Congress to Stiff Obama on Immigration?
It's On Harry Reid's Shoulders Now
Roll Call talks to several senior Democratic staffers to gauge the possibility of passing immigration reform this year:
“How do we let more immigrants in, or legalize people, when Americans need jobs?” a senior House Democratic aide said. “Putting aside how horrific the vote is for some people anyway, the politics of this have only gotten worse.”
The aide said immigration reform ranks last among the White House’s highest priorities, after major overhauls of health care, energy, education, financial regulations and fiscal responsibility. “I don’t think the White House is going to go to the mat for immigration,” the aide said.
A senior Senate aide agreed, arguing that despite pressure from the Congressional Hispanic Caucus and some elements of his own administration, it will be nearly impossible for Obama to complete work on his top priorities if immigration is thrown into the mix.
“With all of Obama’s other initiatives that have been stated, this is going to be a huge list,” the aide said, adding that the Senate is already expected to address energy, health care reform, the annual appropriations process and an equally controversial “card check” labor bill before the end of the year…
And aides added that when that list includes the potential for another supplemental war spending bill, the host of executive and judiciary nominations, and the continuing focus on the economy, it will be almost impossible for either chamber to seriously consider immigration reform before next year unless Obama is willing to drop an issue, such as energy legislation.
Additionally, political realities would likely dictate that Speaker Nancy Pelosi (D-Calif.) — who must contend with the conservative Blue Dog Coalition and a number of Members from traditionally Republican districts — would not take up the bill before the Senate, which would push back action significantly, Democrats said. In fact, a senior House Democratic aide said it is “likely” the Senate will move first on the issue.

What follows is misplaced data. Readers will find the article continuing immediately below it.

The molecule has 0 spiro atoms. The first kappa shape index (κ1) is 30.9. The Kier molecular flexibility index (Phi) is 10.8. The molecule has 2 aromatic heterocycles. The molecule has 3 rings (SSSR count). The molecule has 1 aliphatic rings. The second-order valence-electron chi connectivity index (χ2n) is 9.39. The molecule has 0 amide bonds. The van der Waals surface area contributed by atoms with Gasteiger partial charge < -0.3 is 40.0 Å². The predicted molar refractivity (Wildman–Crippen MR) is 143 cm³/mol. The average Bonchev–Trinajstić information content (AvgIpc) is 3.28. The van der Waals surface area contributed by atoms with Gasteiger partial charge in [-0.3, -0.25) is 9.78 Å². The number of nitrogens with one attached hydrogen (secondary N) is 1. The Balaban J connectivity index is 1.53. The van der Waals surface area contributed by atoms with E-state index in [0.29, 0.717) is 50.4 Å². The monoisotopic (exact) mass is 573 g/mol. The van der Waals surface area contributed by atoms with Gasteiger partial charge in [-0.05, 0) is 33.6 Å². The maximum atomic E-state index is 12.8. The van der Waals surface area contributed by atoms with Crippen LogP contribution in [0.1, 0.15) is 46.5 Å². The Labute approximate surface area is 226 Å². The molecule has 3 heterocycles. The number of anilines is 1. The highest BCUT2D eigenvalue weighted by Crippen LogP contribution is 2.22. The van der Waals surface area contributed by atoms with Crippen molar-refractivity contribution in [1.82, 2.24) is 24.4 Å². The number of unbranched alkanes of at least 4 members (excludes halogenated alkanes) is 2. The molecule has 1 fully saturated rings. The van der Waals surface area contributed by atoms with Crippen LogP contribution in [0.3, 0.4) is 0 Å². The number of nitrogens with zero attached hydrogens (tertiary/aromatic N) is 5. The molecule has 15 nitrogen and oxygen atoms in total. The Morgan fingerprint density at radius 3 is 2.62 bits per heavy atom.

There’s lots of interesting stuff in here. First and foremost is the way the administration is playing the latino community. They send out a spokesperson not directly involved with immigration legislation, to send the message that Obama and the Democrats want to get this done. In fact, the issue splits Democrats so badly they’ll be unlikely to get consensus in their conference, and therefore probably won’t get it done.
Further, it’s noteworthy that a Democratic leadership aide volunteers off-the-record that Card Check is one of the priorities for action this year. There’s lots of speculation that Senate Democrats can’t muster the votes for it; if that’s the case, why does it warrant a mention? It seems that Card Check is likely to come up – either in its current form, or in some sort of watered-down version.
To the extent that Obama attempts to move immigration legislation, it seems like it will have to start in the Senate:
Additionally, political realities would likely dictate that Speaker Nancy Pelosi (D-Calif.) — who must contend with the conservative Blue Dog Coalition and a number of Members from traditionally Republican districts — would not take up the bill before the Senate, which would push back action significantly, Democrats said. In fact, a senior House Democratic aide said it is “likely” the Senate will move first on the issue…
Senate Majority Leader Harry Reid (D-Nev.) “expects to take a bill to the floor sometime this fall,” Reid spokesman Jim Manley said, adding that Sen. Charles Schumer (D-N.Y.), who chairs the Judiciary Subcommittee on Immigration, Refugees and Border Security, would lead the charge.
In a statement, Schumer said he believes there is a chance to reform immigration laws this year.
“We must solve the immigration issue and we can, even in these difficult economic times. I believe there is a real chance of passing comprehensive reform this year, and the Senate panel on immigration will begin a series of meetings and hearings later this month with an eye towards meeting that goal,” Schumer said.
John McCain recently said that he would not push for comprehensive immigration legislation; he said Obama would have to take the lead. If Obama does so, how much help will he get from McCain, and are there enough Republican votes to help Democrats break a filibuster? Answer that question and you’ll get a better sense of whether Schumer is serious, or whether he’s simply setting up Republicans to take the ‘blame’ if and when this fails. Given the strong opposition popping up all over the place, Obama and the Democrats may be doing nothing more than putting on a show before blaming the GOP.